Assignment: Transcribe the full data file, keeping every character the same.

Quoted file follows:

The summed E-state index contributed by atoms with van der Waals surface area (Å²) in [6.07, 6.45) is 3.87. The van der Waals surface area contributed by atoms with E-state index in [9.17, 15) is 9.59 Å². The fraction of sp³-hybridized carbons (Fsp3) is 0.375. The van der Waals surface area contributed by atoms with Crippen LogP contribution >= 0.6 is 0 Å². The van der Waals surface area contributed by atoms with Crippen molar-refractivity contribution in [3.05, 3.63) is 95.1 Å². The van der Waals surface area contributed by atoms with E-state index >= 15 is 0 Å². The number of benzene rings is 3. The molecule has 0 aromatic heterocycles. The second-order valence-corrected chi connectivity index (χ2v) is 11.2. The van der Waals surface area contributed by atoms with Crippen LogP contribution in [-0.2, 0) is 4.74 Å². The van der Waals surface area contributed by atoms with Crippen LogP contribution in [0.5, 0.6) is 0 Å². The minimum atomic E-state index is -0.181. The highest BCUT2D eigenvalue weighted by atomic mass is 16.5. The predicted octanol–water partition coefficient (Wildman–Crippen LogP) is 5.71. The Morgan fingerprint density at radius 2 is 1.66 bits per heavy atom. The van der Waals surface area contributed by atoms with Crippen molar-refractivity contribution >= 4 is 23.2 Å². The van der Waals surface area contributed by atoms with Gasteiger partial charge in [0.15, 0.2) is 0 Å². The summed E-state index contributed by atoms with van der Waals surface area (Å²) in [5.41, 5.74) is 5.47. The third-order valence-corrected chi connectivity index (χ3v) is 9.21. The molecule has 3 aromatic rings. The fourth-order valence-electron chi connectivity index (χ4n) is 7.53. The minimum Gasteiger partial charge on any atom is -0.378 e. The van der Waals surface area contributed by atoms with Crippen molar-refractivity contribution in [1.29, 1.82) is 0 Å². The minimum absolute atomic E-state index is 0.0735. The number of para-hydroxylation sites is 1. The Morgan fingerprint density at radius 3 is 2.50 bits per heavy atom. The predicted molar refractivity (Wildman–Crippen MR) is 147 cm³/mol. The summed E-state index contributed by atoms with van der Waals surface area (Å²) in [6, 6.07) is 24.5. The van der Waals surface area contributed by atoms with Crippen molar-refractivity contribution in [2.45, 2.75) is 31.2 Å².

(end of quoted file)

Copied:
The summed E-state index contributed by atoms with van der Waals surface area (Å²) in [6.07, 6.45) is 3.87. The van der Waals surface area contributed by atoms with E-state index in [9.17, 15) is 9.59 Å². The fraction of sp³-hybridized carbons (Fsp3) is 0.375. The van der Waals surface area contributed by atoms with Crippen LogP contribution >= 0.6 is 0 Å². The van der Waals surface area contributed by atoms with Crippen molar-refractivity contribution in [3.05, 3.63) is 95.1 Å². The van der Waals surface area contributed by atoms with E-state index >= 15 is 0 Å². The number of benzene rings is 3. The molecule has 0 aromatic heterocycles. The second-order valence-corrected chi connectivity index (χ2v) is 11.2. The van der Waals surface area contributed by atoms with Crippen LogP contribution in [-0.2, 0) is 4.74 Å². The van der Waals surface area contributed by atoms with Crippen LogP contribution in [0.5, 0.6) is 0 Å². The minimum atomic E-state index is -0.181. The highest BCUT2D eigenvalue weighted by atomic mass is 16.5. The predicted octanol–water partition coefficient (Wildman–Crippen LogP) is 5.71. The Morgan fingerprint density at radius 2 is 1.66 bits per heavy atom. The van der Waals surface area contributed by atoms with Crippen molar-refractivity contribution >= 4 is 23.2 Å². The van der Waals surface area contributed by atoms with Gasteiger partial charge in [0.15, 0.2) is 0 Å². The summed E-state index contributed by atoms with van der Waals surface area (Å²) in [5.41, 5.74) is 5.47. The third-order valence-corrected chi connectivity index (χ3v) is 9.21. The molecule has 3 aromatic rings. The fourth-order valence-electron chi connectivity index (χ4n) is 7.53. The minimum Gasteiger partial charge on any atom is -0.378 e. The van der Waals surface area contributed by atoms with Crippen molar-refractivity contribution in [1.29, 1.82) is 0 Å². The minimum absolute atomic E-state index is 0.0735. The number of para-hydroxylation sites is 1. The Morgan fingerprint density at radius 3 is 2.50 bits per heavy atom. The predicted molar refractivity (Wildman–Crippen MR) is 147 cm³/mol. The summed E-state index contributed by atoms with van der Waals surface area (Å²) in [6, 6.07) is 24.5. The van der Waals surface area contributed by atoms with Crippen molar-refractivity contribution in [2.45, 2.75) is 31.2 Å².